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A7.20 Low-dose ionising radiation inhibits adipokine induced inflammation in rheumatoid arthritis
  1. K Shreder1,
  2. A Cucu1,
  3. L Deloch3,
  4. B Frey3,
  5. US Gaipl3,
  6. M Durante1,2,
  7. C Fournier1
  1. 1GSI Helmholtz Centre for Heavy Ion Research GmbH, Darmstadt, Germany
  2. 2Technical University of Darmstadt, Germany
  3. 3Department of Radiation Oncology, University Hospital Erlangen, Friedrich-Alexander-University Erlangen-Nuernberg, Erlangen, Germany

Abstract

Background and objectives Rheumatoid arthritis (RA) is a chronic inflammatory disease of the joints. For RA treatment, primarily drugs are used. However additional pain relieve is achieved when RA patients are treated either locally with low doses of sparsely ionising photons or by exposure to Radon. Main contributors to the inflammatory state in RA are adipokines, mainly produced by adipose tissue. To assess the effect of low radiation doses, we measured levels of adipokines in serum of patients with musculoskeletal diseases during Radon treatment. In additional in vitro experiments, we examined whether irradiation modifies the effects of recombinant adipokines on the expression of inflammatory and bone destructive factors in synovial fibroblasts (SF), key players in RA.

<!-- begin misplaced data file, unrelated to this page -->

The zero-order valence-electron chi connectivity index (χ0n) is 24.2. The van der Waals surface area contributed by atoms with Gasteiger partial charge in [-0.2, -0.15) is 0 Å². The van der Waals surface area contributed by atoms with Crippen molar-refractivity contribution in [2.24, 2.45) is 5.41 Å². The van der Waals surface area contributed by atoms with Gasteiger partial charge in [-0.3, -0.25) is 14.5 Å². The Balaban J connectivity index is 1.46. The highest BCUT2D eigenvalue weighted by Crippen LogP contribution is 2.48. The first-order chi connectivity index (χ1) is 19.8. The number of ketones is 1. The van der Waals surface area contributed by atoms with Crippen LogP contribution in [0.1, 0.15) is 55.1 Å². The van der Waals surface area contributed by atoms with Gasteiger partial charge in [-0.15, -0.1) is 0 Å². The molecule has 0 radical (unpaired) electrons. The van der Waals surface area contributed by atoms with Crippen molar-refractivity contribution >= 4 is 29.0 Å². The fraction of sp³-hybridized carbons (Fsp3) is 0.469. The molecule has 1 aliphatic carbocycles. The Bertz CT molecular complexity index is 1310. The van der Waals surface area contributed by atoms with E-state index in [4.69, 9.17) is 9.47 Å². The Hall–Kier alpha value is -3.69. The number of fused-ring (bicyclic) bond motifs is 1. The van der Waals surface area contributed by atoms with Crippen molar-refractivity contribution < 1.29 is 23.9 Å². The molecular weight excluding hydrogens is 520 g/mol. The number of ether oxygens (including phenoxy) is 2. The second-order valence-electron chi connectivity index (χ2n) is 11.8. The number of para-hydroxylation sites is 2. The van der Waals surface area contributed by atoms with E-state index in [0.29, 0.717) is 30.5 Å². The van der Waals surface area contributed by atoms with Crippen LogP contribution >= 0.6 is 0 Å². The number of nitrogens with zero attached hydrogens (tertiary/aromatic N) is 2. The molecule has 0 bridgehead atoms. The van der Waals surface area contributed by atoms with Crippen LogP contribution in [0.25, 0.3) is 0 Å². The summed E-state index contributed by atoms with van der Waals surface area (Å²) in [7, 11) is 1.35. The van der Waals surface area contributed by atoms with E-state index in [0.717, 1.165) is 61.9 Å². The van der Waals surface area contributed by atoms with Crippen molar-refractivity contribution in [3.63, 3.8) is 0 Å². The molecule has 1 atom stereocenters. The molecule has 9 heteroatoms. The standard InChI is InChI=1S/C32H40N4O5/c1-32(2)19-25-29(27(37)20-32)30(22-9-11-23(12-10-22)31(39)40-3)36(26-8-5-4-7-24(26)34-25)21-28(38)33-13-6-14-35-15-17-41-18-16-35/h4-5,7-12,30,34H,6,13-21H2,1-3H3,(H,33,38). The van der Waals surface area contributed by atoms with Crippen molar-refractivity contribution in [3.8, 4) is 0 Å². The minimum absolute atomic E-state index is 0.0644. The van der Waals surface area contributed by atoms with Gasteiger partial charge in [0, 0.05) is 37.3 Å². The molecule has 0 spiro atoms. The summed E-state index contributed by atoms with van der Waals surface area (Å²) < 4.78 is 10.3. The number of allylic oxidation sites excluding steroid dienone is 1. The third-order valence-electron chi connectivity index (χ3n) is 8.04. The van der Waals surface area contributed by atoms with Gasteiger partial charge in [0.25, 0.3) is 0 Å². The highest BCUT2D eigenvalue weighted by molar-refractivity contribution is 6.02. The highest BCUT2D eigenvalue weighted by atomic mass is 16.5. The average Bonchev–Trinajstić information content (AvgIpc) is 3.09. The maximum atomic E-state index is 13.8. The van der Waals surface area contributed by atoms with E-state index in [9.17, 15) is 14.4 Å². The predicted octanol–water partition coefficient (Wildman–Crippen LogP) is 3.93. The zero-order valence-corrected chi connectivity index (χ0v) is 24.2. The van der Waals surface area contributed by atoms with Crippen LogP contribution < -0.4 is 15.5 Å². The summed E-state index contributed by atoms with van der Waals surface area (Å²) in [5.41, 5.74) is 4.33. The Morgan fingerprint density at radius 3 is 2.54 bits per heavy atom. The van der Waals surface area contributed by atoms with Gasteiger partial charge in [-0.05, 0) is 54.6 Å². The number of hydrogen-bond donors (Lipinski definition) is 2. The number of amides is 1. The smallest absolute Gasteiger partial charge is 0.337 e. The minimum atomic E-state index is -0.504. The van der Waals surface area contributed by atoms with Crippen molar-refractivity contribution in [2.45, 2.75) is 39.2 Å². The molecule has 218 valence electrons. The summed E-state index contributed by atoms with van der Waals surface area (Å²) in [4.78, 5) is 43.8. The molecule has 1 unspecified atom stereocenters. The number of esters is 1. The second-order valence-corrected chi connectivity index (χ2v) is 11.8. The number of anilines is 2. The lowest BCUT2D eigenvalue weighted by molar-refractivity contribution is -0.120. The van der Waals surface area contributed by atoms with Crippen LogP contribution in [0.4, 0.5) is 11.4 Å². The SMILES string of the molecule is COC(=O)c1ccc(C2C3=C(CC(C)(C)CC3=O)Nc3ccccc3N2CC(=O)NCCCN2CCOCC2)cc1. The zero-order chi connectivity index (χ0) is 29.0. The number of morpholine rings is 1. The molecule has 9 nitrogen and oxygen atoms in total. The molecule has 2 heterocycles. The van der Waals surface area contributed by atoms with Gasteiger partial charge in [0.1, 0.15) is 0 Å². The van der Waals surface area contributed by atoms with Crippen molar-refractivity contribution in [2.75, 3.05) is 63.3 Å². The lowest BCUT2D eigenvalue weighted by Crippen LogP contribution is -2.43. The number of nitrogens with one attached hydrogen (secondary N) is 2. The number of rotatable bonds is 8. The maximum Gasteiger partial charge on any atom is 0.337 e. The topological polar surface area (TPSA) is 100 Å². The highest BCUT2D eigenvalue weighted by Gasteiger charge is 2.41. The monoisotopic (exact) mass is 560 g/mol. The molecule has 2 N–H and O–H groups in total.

Material and methods Serum samples were collected from patients before and after treatment with radon baths. Adipokine levels were measured by ELISA. Human SF from RA patients (RASF) and healthy donors (NSF) were pretreated with adipokines for 24h prior to irradiation with X-rays, and cell supernatants were collected after 24h to measure inflammatory factors known to contribute to the inflammatory process in RA (IL-6, IL-8, MMP-1).

Results In the serum of patients, a significant decrease of the level of the adipokine visfatin was observed after therapy. The level of adiponectin was either reduced or unchanged, and no marked difference was observed for leptin. The results obtained in vitro using primary SF confirm the induction of proinflammatory factors by stimulation with adipokines. Irradiation of SF after treatment with adipokines, in turn, significantly reduces the expression of inflammatory factors.

Conclusion Our data show for the first time a reduction of adipokine levels in serum of Radon treated patients. Since it is known that an elevated visfatin level positively correlates with serum levels of inflammatory factors IL-6 and CRP in RA patients, we hypothesise, that the decrease in serum visfatin level after low-dose irradiation affects the inflammatory process in the joint. Our in vitro results suggest the release of inflammatory factors after adipokine stimulation in both NSF and RASF can be reduced by low-dose X-ray irradiation, therefore potentially inhibiting inflammation in the joint of RA patients.

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